James Elliott Coyne, considered one of the Bank of Canada's most controversial governors, died Friday night in Montreal.
He was 102.
According to the Canadian Encylopedia, Coyne warned against the dangers of foreign investment and spoke out on economic matters despite the divergence of his views from government policy. His outspokenness caused friction with the Diefenbaker government, which already distrusted him because of his close links with prominent Liberals.
In his book, the Bank of Canada of James Elliott Coyne, James Powell argued that the dispute between the Bank and the Diefenbaker government was not over monetary policy, as widely believed, but rather over Coyne's outspoken criticism of the government's economic policy.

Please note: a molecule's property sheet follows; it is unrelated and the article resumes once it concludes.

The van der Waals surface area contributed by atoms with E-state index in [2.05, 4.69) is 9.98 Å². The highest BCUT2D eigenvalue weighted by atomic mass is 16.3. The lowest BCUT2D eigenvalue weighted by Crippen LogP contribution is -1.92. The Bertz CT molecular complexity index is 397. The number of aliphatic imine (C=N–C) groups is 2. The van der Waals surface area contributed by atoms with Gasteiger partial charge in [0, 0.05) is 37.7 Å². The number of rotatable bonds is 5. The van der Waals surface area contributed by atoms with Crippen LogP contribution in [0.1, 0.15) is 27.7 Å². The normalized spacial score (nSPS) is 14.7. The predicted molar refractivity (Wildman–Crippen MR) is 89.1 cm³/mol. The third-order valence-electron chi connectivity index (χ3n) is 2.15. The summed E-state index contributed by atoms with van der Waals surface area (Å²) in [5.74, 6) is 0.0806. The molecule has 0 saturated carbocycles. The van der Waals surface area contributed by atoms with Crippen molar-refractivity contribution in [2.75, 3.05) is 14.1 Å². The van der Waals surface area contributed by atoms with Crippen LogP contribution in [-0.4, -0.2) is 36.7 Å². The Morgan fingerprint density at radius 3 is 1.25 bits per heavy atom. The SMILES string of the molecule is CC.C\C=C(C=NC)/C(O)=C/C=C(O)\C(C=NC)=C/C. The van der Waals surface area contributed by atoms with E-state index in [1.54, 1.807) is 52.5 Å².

Powell, a retired senior Canadian central banker who also wrote A History of the Canadian Dollar, says that Coyne's term as governor marked an important stage in the development of the Bank of Canada as a modern central bank, one that is independent, transparent, and accountable.
Coyne stepped down in 1961.
He is survived by a son and daughter, journalist Andrew Coyne and actor Susan Coyne.